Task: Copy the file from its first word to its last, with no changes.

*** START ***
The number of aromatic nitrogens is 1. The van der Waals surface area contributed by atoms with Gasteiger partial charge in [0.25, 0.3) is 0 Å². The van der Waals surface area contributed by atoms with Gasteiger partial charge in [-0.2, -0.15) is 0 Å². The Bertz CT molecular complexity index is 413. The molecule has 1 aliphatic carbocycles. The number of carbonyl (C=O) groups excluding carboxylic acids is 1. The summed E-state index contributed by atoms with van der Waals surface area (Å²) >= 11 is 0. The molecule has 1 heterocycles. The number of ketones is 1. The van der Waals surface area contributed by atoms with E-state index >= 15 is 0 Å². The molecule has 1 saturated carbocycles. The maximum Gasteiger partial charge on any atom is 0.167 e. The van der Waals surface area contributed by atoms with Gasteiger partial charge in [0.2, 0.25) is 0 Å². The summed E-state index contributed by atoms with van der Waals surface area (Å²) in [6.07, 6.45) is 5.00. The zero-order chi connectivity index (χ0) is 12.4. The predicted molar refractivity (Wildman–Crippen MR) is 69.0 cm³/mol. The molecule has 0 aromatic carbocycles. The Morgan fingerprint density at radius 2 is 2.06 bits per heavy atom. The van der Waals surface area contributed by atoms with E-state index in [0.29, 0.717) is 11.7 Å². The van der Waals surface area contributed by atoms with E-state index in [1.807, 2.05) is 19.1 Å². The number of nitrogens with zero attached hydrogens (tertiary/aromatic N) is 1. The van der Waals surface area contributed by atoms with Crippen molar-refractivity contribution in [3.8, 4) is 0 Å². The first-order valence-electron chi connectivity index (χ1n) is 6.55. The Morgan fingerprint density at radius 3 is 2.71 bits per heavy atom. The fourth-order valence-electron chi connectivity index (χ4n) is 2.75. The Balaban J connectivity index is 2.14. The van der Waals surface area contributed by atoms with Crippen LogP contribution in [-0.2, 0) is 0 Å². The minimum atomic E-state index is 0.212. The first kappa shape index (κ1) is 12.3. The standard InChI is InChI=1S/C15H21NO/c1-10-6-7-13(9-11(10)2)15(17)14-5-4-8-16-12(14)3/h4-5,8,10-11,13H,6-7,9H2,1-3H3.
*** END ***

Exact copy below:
The number of aromatic nitrogens is 1. The van der Waals surface area contributed by atoms with Gasteiger partial charge in [0.25, 0.3) is 0 Å². The van der Waals surface area contributed by atoms with Gasteiger partial charge in [-0.2, -0.15) is 0 Å². The Bertz CT molecular complexity index is 413. The molecule has 1 aliphatic carbocycles. The number of carbonyl (C=O) groups excluding carboxylic acids is 1. The summed E-state index contributed by atoms with van der Waals surface area (Å²) >= 11 is 0. The molecule has 1 heterocycles. The number of ketones is 1. The van der Waals surface area contributed by atoms with E-state index >= 15 is 0 Å². The molecule has 1 saturated carbocycles. The maximum Gasteiger partial charge on any atom is 0.167 e. The van der Waals surface area contributed by atoms with Gasteiger partial charge in [0.2, 0.25) is 0 Å². The summed E-state index contributed by atoms with van der Waals surface area (Å²) in [6.07, 6.45) is 5.00. The zero-order chi connectivity index (χ0) is 12.4. The predicted molar refractivity (Wildman–Crippen MR) is 69.0 cm³/mol. The molecule has 0 aromatic carbocycles. The Morgan fingerprint density at radius 2 is 2.06 bits per heavy atom. The van der Waals surface area contributed by atoms with E-state index in [0.29, 0.717) is 11.7 Å². The van der Waals surface area contributed by atoms with E-state index in [1.807, 2.05) is 19.1 Å². The number of nitrogens with zero attached hydrogens (tertiary/aromatic N) is 1. The van der Waals surface area contributed by atoms with Crippen molar-refractivity contribution in [3.8, 4) is 0 Å². The first-order valence-electron chi connectivity index (χ1n) is 6.55. The Morgan fingerprint density at radius 3 is 2.71 bits per heavy atom. The fourth-order valence-electron chi connectivity index (χ4n) is 2.75. The Balaban J connectivity index is 2.14. The van der Waals surface area contributed by atoms with Crippen LogP contribution in [-0.2, 0) is 0 Å². The minimum atomic E-state index is 0.212. The first kappa shape index (κ1) is 12.3. The standard InChI is InChI=1S/C15H21NO/c1-10-6-7-13(9-11(10)2)15(17)14-5-4-8-16-12(14)3/h4-5,8,10-11,13H,6-7,9H2,1-3H3.